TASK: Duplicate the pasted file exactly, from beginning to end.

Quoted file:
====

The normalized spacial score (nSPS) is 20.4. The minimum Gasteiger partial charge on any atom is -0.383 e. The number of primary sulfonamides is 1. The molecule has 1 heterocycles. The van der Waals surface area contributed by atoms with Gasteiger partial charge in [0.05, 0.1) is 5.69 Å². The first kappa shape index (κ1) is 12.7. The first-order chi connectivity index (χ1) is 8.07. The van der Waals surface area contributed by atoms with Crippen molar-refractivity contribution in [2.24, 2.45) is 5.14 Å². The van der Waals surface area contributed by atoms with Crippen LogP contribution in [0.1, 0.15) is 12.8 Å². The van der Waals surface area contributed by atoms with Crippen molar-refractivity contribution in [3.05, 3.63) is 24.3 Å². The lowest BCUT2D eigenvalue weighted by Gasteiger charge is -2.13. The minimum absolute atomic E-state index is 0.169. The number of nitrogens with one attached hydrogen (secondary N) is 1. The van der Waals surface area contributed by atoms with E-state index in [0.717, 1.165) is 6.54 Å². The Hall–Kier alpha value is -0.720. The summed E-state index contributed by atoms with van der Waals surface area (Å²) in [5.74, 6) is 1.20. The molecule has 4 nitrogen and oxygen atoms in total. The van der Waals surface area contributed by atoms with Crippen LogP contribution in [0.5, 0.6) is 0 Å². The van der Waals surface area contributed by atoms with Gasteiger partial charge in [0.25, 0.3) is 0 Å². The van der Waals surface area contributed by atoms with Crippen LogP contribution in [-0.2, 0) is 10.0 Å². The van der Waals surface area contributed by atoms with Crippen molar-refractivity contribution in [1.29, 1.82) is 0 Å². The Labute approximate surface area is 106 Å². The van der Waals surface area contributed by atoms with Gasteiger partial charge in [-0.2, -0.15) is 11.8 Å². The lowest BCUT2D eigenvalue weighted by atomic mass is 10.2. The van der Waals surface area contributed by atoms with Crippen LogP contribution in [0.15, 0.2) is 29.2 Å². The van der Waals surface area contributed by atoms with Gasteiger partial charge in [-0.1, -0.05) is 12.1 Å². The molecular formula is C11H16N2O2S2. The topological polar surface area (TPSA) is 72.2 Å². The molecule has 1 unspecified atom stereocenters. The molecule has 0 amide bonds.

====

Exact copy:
The normalized spacial score (nSPS) is 20.4. The minimum Gasteiger partial charge on any atom is -0.383 e. The number of primary sulfonamides is 1. The molecule has 1 heterocycles. The van der Waals surface area contributed by atoms with Gasteiger partial charge in [0.05, 0.1) is 5.69 Å². The first kappa shape index (κ1) is 12.7. The first-order chi connectivity index (χ1) is 8.07. The van der Waals surface area contributed by atoms with Crippen molar-refractivity contribution in [2.24, 2.45) is 5.14 Å². The van der Waals surface area contributed by atoms with Crippen LogP contribution in [0.1, 0.15) is 12.8 Å². The van der Waals surface area contributed by atoms with Crippen molar-refractivity contribution in [3.05, 3.63) is 24.3 Å². The lowest BCUT2D eigenvalue weighted by Gasteiger charge is -2.13. The minimum absolute atomic E-state index is 0.169. The number of nitrogens with one attached hydrogen (secondary N) is 1. The van der Waals surface area contributed by atoms with E-state index in [0.717, 1.165) is 6.54 Å². The Hall–Kier alpha value is -0.720. The summed E-state index contributed by atoms with van der Waals surface area (Å²) in [5.74, 6) is 1.20. The molecule has 4 nitrogen and oxygen atoms in total. The van der Waals surface area contributed by atoms with Crippen LogP contribution in [0.5, 0.6) is 0 Å². The van der Waals surface area contributed by atoms with Gasteiger partial charge in [0.25, 0.3) is 0 Å². The van der Waals surface area contributed by atoms with Crippen LogP contribution in [-0.2, 0) is 10.0 Å². The van der Waals surface area contributed by atoms with Crippen molar-refractivity contribution in [1.29, 1.82) is 0 Å². The Labute approximate surface area is 106 Å². The van der Waals surface area contributed by atoms with Gasteiger partial charge in [-0.2, -0.15) is 11.8 Å². The lowest BCUT2D eigenvalue weighted by atomic mass is 10.2. The van der Waals surface area contributed by atoms with Crippen LogP contribution in [0.15, 0.2) is 29.2 Å². The van der Waals surface area contributed by atoms with Gasteiger partial charge in [-0.1, -0.05) is 12.1 Å². The molecular formula is C11H16N2O2S2. The topological polar surface area (TPSA) is 72.2 Å². The molecule has 1 unspecified atom stereocenters. The molecule has 0 amide bonds.